Sheriffs also levy writs of attachment, that is, the seizure of a debtor's property pursuant to a court order. The sheriff must safeguard seized goods from damage or loss, but he does not absolutely ensure their safety. Generally, property that is lost, destroyed, or damaged by something other than a sheriff's neglect will not result in liability for the sheriff. After seizure, the goods are sold at a sheriff's auction to satisfy creditors' claims. A sheriff decides the time, manner, and place of a judicial sale, collects purchase monies, and distributes the proceeds pursuant to court instructions. A sheriff may not purchase property at a sheriff's sale.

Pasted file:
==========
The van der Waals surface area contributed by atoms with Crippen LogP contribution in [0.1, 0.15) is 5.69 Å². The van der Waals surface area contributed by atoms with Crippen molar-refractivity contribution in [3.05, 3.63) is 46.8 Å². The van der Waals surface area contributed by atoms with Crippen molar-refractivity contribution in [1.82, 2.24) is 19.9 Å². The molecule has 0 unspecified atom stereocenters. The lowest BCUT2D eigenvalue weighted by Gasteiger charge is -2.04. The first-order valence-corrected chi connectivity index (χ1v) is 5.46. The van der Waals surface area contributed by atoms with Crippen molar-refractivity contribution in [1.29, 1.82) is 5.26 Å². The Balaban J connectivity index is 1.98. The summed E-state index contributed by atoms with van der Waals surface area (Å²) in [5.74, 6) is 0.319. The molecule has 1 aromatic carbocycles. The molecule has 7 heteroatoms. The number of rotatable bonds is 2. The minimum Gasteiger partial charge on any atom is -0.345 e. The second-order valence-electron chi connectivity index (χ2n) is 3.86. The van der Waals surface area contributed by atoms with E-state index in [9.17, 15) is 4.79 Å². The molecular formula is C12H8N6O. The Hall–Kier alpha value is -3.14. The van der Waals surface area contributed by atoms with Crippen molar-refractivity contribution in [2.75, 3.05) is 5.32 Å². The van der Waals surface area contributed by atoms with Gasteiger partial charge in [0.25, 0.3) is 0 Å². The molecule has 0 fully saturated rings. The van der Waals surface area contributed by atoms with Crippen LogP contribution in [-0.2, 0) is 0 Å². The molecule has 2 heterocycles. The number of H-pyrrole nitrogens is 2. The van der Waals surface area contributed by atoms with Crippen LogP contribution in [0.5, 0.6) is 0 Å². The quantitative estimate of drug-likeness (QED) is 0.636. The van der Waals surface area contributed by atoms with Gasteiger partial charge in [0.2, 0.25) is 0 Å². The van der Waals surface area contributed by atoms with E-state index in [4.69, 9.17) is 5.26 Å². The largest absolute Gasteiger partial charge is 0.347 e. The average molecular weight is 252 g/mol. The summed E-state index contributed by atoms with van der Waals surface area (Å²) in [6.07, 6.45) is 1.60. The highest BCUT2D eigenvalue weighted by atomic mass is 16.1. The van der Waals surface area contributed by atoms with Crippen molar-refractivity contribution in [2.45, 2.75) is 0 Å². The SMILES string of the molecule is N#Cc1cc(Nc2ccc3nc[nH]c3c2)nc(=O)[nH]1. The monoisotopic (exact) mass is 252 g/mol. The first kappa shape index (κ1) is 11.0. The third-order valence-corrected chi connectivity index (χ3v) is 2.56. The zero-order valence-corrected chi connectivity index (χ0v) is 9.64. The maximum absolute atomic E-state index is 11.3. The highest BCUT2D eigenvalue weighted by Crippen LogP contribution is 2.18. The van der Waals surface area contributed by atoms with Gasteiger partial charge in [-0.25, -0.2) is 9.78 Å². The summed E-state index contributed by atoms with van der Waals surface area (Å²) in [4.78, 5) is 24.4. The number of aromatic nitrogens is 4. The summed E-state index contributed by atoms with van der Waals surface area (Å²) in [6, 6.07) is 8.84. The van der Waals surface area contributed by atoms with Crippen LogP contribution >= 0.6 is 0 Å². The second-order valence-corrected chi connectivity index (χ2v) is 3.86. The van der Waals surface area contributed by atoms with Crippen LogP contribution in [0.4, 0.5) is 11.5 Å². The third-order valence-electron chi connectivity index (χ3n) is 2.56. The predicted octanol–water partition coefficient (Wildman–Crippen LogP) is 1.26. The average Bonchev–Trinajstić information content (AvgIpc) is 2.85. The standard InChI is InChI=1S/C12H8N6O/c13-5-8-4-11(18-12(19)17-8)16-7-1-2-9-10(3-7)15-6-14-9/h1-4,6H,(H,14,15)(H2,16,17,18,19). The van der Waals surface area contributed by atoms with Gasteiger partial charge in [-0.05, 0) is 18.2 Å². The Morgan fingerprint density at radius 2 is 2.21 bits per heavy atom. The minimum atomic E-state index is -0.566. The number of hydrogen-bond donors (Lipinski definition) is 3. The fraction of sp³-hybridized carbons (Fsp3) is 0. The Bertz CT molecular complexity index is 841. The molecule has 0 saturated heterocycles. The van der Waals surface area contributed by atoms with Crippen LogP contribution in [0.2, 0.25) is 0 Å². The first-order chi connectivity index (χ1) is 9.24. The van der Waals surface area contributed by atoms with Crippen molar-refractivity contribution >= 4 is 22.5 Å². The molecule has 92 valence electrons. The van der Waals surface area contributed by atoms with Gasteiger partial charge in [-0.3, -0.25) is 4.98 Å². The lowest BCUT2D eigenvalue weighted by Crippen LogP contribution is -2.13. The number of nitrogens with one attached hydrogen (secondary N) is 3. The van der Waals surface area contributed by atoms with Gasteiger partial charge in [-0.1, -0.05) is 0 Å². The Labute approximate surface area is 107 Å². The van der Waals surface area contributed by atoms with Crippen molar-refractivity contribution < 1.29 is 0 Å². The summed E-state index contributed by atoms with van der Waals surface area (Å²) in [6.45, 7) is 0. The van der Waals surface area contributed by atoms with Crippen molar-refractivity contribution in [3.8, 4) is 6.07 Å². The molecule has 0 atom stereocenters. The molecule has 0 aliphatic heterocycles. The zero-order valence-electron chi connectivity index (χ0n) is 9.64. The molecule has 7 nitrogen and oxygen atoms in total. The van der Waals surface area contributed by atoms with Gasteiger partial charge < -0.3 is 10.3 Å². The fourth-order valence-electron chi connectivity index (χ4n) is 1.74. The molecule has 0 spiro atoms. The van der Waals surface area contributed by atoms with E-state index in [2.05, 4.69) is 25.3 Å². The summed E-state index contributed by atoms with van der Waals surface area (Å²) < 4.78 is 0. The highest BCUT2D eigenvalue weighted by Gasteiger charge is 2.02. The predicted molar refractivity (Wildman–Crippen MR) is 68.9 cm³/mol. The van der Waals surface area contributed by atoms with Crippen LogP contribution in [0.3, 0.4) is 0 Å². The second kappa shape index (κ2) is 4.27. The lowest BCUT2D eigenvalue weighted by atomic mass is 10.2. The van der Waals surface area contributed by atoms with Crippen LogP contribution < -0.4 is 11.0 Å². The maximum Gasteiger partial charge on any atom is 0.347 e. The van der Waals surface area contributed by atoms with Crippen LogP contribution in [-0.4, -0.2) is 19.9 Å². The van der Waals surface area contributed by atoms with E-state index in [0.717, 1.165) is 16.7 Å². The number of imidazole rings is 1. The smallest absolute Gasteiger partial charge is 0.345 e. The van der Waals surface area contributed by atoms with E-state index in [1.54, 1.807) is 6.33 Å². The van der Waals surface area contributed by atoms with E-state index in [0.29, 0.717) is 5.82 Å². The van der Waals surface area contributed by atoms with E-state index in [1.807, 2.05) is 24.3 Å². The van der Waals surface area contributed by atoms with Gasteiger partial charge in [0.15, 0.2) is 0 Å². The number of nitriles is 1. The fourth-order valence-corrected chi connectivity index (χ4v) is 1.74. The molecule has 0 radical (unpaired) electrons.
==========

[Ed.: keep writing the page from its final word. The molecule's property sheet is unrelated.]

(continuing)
In general, a sheriff may be liable in damages to any person injured as a consequence of a breach of duty connected with the office. A sheriff may not exceed the authority given by law: a sheriff who uses legal authority for illegal conduct is liable as if she had acted without process of law. Some instances where liability may be imposed include a negligent failure to seize sufficient available property that would reasonably be expected to satisfy a debt, a failure to execute process delivered for execution, a levy upon the wrong party, or an excessive levy. Liability is in a personal capacity, not in an official capacity. Limited immunity usually protects a sheriff from liability for acts performed in conjunction with official duties but will not shield her from liability caused by overstepping the authority of the office.